• "The hourly cost ... is $0.10 per degree" – user137731 Jan 6 '16 at 1:43 • Disregarding units for a moment, you should note that your cost is also dependent on how much time your thermostat is set at 72 F. For instance, if your temperature is 82F for an hour the cost will be equivalent to 77F for 2 hours. By the way, you may get a better physical understanding in physics.stackexchange.com. For mathematicians the definite integral is simply the limit of the Riemann sum. – B. Freitas Jan 6 '16 at 1:45 • Overall, don't let one question phase you. An integral is an infinite summation of infinitesimal parts, like you said. There's nothing more to it than that. – Kaynex Jan 6 '16 at 1:48 ## 2 Answers As a(n aspiring) geometer, the conceptual meaning of the integral for me is that integration is the process of adding little flats volumes (or areas, or...) to get big generally curved volumes (...). In$1$-d calculus the regions you integrate over may not be as interesting but the idea is the same. That's really all there is to integration -- add up a lot of little things to get a (potentially) big thing. The fact that integration over an interval of a single-variable rate of change function is equal to the total change of that interval is actually somewhat of a minor miracle. That inverse relationship between the derivative and the integral doesn't work nearly as nicely in higher dimensions. Even so, it really is useful ... in fact I'd say it's almost fundamental to calculus. :) Mathematicians don't normally worry about units, but physicists do and they do tend to always work out. So it is a good idea to use dimensional analysis to figure out if the quantities you're dealing with actually make sense. Speaking of physics, here's one more image just for fun. The thing you seem to have misunderstood in your problem is that the quantity \$0.10 actually has units of dollars per degree per hour (equivalently dollars per degree-hour). You can see this from the beginning of that line which reads "The hourly cost ... is \$0.10 per degree". The integral$\int_8^{20} (T(t) -72)dt$itself doesn't give the total temperature change over the interval$8\le t\le 20$-- it gives the value of the average temperature (measured from$72^\circ$) over that time interval times the length of the time interval. For instance if the temperature were$85^\circ$for the first 6 hours and then$83^\circ$for the last 6 hours then the value of the integral would be$(84-72)\times 12 = 144$. The units of this are then degree-hours. The above comes essentially from the definition of an average. To calculate the average value of a function$f$over the interval$a\le t\le b$we find that$f_{av} = \frac{1}{b-a}\int_a^b f(t)dt$. Multiplying by$b-a$on both sides we see that the integral$\int_a^b f(t)dt$is equal to the average value of the function$f$over the interval times the length of the interval. Then we can see that dollars per degree-hour$\times$degree-hour$=$dollars, as expected. • This makes sense, thank you for pointing it out. My continued difficulty, though, is I am hung up on why integrating T(t) should give degrees at all. If I say d(t)=10t, where t = hours and d is the miles I drove, and integrate d(t) from 0 to 3, the answer is 45. But that does not mean I have driven a total of 45 miles. So why does integrating a function that gives the temperature of the house in degrees mean an answer of total degrees? I can't wrap my head around that and I have got to be missing something very fundamental. – Heath Huston Jan 6 '16 at 2:56 • The integral$\int T(t)dt$doesn't have units of degrees. It has units of degree-hours. Then because the constant out front has units of dollars per degree per hour (equivalently dollars per degree-hour) the quantity$C\$ has units of dollars as expected. – user137731 Jan 6 '16 at 3:01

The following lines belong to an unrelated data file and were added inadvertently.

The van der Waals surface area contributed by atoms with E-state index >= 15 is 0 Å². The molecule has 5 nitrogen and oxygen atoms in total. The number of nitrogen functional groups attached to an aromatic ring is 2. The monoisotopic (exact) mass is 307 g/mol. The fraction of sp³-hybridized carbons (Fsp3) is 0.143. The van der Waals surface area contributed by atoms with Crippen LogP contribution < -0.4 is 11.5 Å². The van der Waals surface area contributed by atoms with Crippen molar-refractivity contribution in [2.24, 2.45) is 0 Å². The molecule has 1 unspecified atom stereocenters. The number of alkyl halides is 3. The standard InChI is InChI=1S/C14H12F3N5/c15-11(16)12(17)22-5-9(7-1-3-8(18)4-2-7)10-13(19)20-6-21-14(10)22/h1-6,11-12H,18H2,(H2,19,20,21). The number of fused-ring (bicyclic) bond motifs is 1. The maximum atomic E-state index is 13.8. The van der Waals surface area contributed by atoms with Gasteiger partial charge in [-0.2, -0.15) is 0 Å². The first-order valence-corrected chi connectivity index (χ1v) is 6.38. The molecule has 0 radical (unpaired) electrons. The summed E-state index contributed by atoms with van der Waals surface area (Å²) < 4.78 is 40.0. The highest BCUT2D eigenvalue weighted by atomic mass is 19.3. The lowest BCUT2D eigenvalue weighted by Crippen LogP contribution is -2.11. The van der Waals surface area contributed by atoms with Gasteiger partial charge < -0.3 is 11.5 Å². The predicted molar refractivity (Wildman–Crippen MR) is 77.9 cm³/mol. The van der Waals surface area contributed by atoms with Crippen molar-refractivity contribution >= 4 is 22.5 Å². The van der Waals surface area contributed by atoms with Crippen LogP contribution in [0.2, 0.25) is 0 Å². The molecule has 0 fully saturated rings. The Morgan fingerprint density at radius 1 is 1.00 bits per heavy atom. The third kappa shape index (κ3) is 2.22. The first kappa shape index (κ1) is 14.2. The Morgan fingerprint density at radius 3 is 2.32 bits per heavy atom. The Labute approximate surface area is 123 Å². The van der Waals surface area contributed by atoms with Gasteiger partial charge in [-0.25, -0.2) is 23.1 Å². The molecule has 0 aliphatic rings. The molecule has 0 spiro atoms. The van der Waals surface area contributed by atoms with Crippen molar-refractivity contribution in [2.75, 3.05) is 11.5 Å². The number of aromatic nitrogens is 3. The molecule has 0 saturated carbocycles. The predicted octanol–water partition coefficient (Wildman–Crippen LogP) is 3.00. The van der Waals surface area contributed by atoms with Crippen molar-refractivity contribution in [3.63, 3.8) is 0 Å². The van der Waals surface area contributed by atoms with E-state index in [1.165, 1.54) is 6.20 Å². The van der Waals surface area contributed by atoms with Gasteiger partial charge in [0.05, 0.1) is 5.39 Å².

• The way to understand [blank]-hours (as opposed to [blank] per hour) is that 1 [blank]-hour corresponds to holding 1 [blank] over the course of 1 hour. Whereas 1 [blank] per hour corresponds to 1 [blank] for every 1 hour. IDK if that makes sense, but assuming you've taken classical mechanics try to think of something like impulse which has units of Newton-seconds. So an impulse of 1 Newton-second is the amount of impulse you get when you apply a 1 Newton force for 1 second. – user137731 Jan 6 '16 at 3:04